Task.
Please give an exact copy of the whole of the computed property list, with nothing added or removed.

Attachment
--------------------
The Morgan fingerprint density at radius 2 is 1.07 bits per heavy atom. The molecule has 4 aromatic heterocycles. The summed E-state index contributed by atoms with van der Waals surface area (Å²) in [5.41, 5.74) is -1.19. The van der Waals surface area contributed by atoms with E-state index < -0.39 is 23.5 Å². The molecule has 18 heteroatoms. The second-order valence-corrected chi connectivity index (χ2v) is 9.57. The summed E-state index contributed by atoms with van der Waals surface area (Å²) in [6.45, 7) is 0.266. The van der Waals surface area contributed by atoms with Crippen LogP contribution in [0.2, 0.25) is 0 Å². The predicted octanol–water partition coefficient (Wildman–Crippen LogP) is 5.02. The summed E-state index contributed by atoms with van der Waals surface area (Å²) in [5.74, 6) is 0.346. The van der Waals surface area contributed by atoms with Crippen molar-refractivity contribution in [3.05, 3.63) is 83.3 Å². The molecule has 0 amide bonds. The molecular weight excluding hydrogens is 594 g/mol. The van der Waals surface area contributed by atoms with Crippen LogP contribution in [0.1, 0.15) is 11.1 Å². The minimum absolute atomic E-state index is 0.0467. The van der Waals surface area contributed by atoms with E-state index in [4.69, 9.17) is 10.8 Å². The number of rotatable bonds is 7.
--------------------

The Morgan fingerprint density at radius 2 is 1.07 bits per heavy atom. The molecule has 4 aromatic heterocycles. The summed E-state index contributed by atoms with van der Waals surface area (Å²) in [5.41, 5.74) is -1.19. The van der Waals surface area contributed by atoms with E-state index < -0.39 is 23.5 Å². The molecule has 18 heteroatoms. The second-order valence-corrected chi connectivity index (χ2v) is 9.57. The summed E-state index contributed by atoms with van der Waals surface area (Å²) in [6.45, 7) is 0.266. The van der Waals surface area contributed by atoms with Crippen LogP contribution in [0.2, 0.25) is 0 Å². The predicted octanol–water partition coefficient (Wildman–Crippen LogP) is 5.02. The summed E-state index contributed by atoms with van der Waals surface area (Å²) in [5.74, 6) is 0.346. The van der Waals surface area contributed by atoms with Crippen molar-refractivity contribution in [3.05, 3.63) is 83.3 Å². The molecule has 0 amide bonds. The molecular weight excluding hydrogens is 594 g/mol. The van der Waals surface area contributed by atoms with Crippen LogP contribution in [0.1, 0.15) is 11.1 Å². The minimum absolute atomic E-state index is 0.0467. The van der Waals surface area contributed by atoms with E-state index in [4.69, 9.17) is 10.8 Å². The number of rotatable bonds is 7.